FORT ST. JOHN, B.C. – Doig River First Nation (DRFN), in partnership with the City of Fort St. John, celebrated its new urban reserve on National Indigenous Day.
DRFN band manager Shona Nelson says Naache Commons, the new urban reserve, will be a “real opportunity with Fort St. John to strengthen the community.”
“[I am] so happy to see these elders and children together just celebrating the day,” said Nelson.
She explains that the first memorandum of understanding between the band and the city occurred in 2009. Nelson notes that the city was initially “a little nervous,” but they took the risk.
“We really appreciate the work that mayor Ackerman has done to champion this project. She’s had the vision, she shared it with us, and they just moved it forward,” Nelson said.
“Like every relationship, it’s got its peaks and valleys, but a strong commitment to working together [is needed] to make it happen.”
The celebration included a few words from Wilson, DRFN Chief Trevor Makadahay, and mayor Lori Ackerman.
Indigenous drummers performed, and students from Margaret Ma Murray Community School sang a song called “Tsúú Naa Yeh,” meaning be kind, thanks to an agreement signed with the school district to bring Indigenous culture and customs into the curriculum.
A tent was set up, which included raffle prizes, different types of art from the first nations, and information on Tse’k’wa, Beaver language, the future commons, and the history of DRFN.
The inspiration for this project was drawn from First Nations communities in the United States, Nelson explains.
“[They] saw that they were generating wealth for their people, lifting them out of poverty. I think that was their inspiration,” Nelson said.
“As [DRFN’s] band manager and someone who’s grown up in Fort St. John, it makes me pretty happy to see that our community is the first real urban reserve in British Columbia.”
The celebration on Tuesday took place on eight acres of the first nation’s land that was purchased in 2016 across from Margaret Ma Murray Community School.
Doig River First Nations has two more land parcels equalling 21 acres in the city.
“We’ll be looking for development programs, and we wanna do something that fits with Fort St. John’s needs as well. So, working with the community to identify where there are service gaps, business gaps, what could we do to enhance this community?”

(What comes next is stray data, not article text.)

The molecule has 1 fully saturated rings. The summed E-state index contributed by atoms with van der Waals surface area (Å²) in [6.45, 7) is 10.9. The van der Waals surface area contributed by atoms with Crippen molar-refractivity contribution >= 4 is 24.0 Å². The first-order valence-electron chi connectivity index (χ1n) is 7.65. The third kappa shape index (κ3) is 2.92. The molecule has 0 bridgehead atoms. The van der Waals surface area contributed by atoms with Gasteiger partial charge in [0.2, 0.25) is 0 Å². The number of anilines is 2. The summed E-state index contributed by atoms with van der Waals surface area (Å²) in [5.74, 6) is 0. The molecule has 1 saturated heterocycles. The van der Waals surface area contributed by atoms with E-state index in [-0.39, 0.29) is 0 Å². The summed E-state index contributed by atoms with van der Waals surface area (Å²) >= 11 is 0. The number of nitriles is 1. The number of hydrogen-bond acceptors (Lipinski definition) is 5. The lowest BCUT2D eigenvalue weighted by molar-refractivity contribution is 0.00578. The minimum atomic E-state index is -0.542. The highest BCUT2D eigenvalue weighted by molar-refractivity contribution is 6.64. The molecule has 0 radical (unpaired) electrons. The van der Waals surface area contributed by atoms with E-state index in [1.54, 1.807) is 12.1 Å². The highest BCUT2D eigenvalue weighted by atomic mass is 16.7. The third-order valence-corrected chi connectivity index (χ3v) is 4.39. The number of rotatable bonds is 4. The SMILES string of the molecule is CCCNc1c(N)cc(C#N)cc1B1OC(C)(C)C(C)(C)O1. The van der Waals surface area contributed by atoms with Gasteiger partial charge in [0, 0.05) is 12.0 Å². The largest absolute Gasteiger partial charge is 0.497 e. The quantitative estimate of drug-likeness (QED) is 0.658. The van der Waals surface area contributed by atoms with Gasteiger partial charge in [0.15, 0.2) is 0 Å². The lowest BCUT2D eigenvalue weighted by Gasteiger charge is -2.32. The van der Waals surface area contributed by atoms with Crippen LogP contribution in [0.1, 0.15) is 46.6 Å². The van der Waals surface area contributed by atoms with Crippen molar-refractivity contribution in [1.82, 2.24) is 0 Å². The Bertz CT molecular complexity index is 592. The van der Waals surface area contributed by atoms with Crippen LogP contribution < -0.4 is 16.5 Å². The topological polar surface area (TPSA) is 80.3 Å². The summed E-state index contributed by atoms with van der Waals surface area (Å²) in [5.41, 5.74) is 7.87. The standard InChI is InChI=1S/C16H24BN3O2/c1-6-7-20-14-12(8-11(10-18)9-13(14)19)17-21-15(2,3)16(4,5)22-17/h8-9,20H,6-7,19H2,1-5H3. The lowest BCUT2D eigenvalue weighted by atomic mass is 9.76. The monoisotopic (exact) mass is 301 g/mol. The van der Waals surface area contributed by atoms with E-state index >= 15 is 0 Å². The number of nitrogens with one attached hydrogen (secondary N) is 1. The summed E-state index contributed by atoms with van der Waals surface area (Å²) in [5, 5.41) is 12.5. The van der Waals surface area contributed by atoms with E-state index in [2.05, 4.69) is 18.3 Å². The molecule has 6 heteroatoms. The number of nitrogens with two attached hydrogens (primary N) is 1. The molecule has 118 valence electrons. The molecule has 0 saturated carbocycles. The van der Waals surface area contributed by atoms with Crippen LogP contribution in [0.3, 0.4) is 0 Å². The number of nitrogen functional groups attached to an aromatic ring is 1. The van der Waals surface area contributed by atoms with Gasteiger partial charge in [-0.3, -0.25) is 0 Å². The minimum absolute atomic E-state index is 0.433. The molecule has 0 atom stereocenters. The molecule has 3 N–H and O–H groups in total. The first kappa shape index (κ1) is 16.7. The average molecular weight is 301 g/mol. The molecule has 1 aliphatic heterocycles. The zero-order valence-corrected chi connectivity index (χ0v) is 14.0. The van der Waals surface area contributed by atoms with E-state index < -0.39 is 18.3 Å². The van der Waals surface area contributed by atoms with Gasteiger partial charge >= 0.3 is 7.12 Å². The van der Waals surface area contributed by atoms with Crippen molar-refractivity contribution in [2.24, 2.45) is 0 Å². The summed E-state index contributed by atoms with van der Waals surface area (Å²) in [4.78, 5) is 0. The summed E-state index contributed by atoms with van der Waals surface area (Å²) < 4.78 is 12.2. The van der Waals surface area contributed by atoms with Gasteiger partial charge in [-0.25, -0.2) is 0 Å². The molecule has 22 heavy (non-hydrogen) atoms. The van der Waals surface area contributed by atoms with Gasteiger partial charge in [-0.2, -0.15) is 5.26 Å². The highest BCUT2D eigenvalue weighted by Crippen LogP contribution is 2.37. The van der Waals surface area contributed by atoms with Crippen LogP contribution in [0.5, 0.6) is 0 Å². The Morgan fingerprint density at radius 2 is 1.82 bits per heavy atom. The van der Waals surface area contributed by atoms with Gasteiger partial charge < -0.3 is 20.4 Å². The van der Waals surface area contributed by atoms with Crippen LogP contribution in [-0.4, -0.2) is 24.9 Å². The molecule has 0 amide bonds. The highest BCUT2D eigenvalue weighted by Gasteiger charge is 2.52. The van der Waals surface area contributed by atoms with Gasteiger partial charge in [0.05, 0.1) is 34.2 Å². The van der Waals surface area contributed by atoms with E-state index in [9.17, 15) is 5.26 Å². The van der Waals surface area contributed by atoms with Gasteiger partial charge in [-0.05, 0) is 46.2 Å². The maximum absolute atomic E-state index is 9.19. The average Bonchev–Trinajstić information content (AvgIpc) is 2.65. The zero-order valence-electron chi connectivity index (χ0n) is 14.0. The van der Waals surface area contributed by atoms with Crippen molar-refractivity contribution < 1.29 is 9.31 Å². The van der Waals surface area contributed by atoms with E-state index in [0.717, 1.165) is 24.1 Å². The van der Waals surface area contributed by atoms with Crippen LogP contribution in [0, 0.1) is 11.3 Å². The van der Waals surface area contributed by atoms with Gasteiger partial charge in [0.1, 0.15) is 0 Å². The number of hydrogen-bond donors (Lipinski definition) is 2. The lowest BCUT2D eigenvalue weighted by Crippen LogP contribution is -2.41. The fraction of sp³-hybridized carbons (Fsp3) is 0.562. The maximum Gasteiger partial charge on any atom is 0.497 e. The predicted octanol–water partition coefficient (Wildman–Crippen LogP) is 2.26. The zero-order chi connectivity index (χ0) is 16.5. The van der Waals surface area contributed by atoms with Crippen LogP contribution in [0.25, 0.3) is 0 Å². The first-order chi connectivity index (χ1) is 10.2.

Nelson mentions that the band has been engaging with members to determine their priorities. A gas station may be the first building to be constructed on the land, she adds.
“Hopefully, parents will be able to come here and drop their kids off at school, maybe go to yoga, have a coffee, do some shopping, have a good lunch, and have a great space that reflects the culture of Doig,” she explained.
“Our elders, we’ll be presenting designs with them, and they’re gonna tell us what’s in line with Naache, where dreamers come together here to do business.”
The nation also has 300 acres at the Old Fort, which they hope to use as cultural tourism lands to tie into the existing dam and highlight the band’s history.
The patch of land is two big fields that oversee the river. The first nation is working on this project with the Peace River Regional District.
Mayor Lori Ackerman says this is an “absolute fabulous milestone in reconciliation here in the region.”
She mentions the other first nations who have land inside the city, saying, “this is just that catalyst for more.
“That’ll happen after I’m gone but to have been able to be a part of this was very heartwarming.”
Ackerman announced last week that she wouldn’t be running for another term as mayor of Fort St. John.
“I will always be involved in the community, and I’m not retiring, I’m just shifting gears,” Ackerman said.
With the celebration of the new urban reserve landing on National Indigenous Day, chief Trevor Makadahay mentions what the day means to him.
“Being proud of your heritage and sharing it with locals, and just having a celebration with everybody cause we have a lot of friends and a lot of relationships built over the years, and everybody wants to get together,” he said.
Doig River signed an MOU on the development and servicing of Doig River First Nation-owned land within the city in 2020 and a Municipal Services Agreement that ensures DRFN’s land pays for and receives the same services as other properties in 2021.
On Monday, Blueberry River First Nations and Doig River First Nation announced that members voted to accept and sign negotiated Treaty Land Entitlement settlements.
Each Nation’s Chief and Council will proceed with signing settlement agreements with the federal government and provincial governments of B.C. and Alberta, as well as with each other.
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